June 8, 2016

Living with Your Spouse’s PTSD: 4 Ways to Cope

Written by Rachel Eddins

Posted in Trauma, Grief & Loss and with tags: PTSD/Trauma

Spouse suffering from PTSD

With political campaigning in full swing, we’re hearing phrases like “taking care of our vets and their families, who have sacrificed so much.” But for those who are family members of someone who is, or has been, in the service, these are more than just political buzzwords. It is a fact of everyday life. And for many military families, it’s not an easy fact either.

PTSD doesn’t affect only people who have served in the Armed Forces, though it is sadly common among those who have seen active duty. PTSD can really affect anyone who has experienced trauma. We can experience trauma in a variety of ways: developmental trauma such as illness as a young child, interpersonal trauma such as emotional neglect, emotional, physical or sexual abuse, natural disaster, automobile accident, and more (read more about trauma.)

You are right not to discount your spouse’s PTSD, even if he or she had a traumatic experience that seems “less traumatizing” than those experienced by the men and women in the military. One person’s trouble does not invalidate another’s. What is most important to remember about trauma is that it is the impact of the event on the body. Our response to trauma is not “in our heads”, but rather in our bodies. What this means is that we experience the symptoms of trauma similarly despite the type of trauma. Similarly, your spouse’s PTSD does not invalidate your struggle to cope with it and bring a sense of normalcy back into your relationship.

PTSD makes it hard for you and your spouse to continue with the daily lives you lived before. That’s because PTSD causes actual physical changes in the body and the brain. Sometimes the symptoms come and go. You may find that you and your loved one experience “good days” and “difficult days.”

According to the National Center for PTSD, approximately 5.2 million Americans suffer from the disorder in any given year. While that statistic is troubling and sad, it also means you’re not alone in your struggles. Fortunately, there are many resources available to ensure you have more “good days” and to help make the “difficult days” easier to deal with. If your partner thinks they may have PTSD, but isn’t sure, they can complete our online PTSD test.


Consider the following four ways to cope with your spouse’s PTSD:

1. Get professional help

This may seem obvious, but it is so important that it really is worth mentioning: when it comes to our loved ones, we can sometimes fool ourselves into thinking we know what’s best, or that, if we work hard enough, we can make our loved ones happy. Sometimes we even feel like we’re letting our loved ones down if we reach out for help.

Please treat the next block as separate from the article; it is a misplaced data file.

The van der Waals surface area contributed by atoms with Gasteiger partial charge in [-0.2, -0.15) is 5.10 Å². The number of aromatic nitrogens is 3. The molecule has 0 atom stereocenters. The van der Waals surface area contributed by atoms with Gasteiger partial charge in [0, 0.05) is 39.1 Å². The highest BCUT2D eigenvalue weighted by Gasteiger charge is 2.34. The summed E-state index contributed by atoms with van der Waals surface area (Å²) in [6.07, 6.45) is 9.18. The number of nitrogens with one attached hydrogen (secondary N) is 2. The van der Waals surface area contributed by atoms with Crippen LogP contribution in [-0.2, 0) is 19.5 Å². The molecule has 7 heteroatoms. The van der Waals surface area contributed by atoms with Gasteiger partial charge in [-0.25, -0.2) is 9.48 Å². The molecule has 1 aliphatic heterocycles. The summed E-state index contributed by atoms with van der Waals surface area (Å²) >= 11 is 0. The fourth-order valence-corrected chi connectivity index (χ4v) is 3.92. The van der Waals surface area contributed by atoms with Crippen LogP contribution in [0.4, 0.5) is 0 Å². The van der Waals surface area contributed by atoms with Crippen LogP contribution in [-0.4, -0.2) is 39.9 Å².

The reality is, we really can’t do it all by ourselves. This goes double for mental health issues. Your spouse’s PTSD has nothing to do with your ability to make him or her happy, so why take the blame for problems you didn’t cause and aren’t trained to solve? It can be scary or embarrassing to ask for help, but know that you’re being brave and doing the right thing for both of you.

Read more: When Your Spouse Refuses to Seek Help 

2. Allow yourself to be imperfect…and to be yourself!

This goes along with tip number one, but it’s another crucial step to coping with your spouse’s PTSD. You can’t expect to balance everything life throws at you, so allow yourself to have a slightly more cluttered house than you might nortrmally desire, or drop some

trauma ptsd, houston

You can’t expect to balance everything life throws at you, so allow yourself to have a slightly more cluttered house than you might normally desire…

other commitments like book club, or maybe even take a break from your child’s PTA meetings, if you have a friend who can fill you in. You need time to cope with your spouse’s PTSD and to make sure that you can take time to care for your own mental health needs as well.

3. Join a support group

Spouses of individuals with PTSD report high rates of social isolation. Even if you’re not feeling up to socializing, meeting up with people going through similar experiences can make you feel less lonely and will undoubtedly give you some good ideas. Contact us for group and support resources.

4. Be physically fit — together

Couples routines like tai chi, yoga, or gentle hiking can help soothe your minds and allow you to spend quality moments together, even if it’s in companionable silence.

EMDR Therapy is an Effective Treatment for PTSD

If your spouse is interested in receiving help, Eddins Counseling Group in Houston offers EMDR therapy, which is a powerful treatment tool for overcoming PTSD. Contact us to find out if EMDR is the right fit for you. To get started now give us a call to schedule an appointment at 832-559-2622 or schedule an appointment online.

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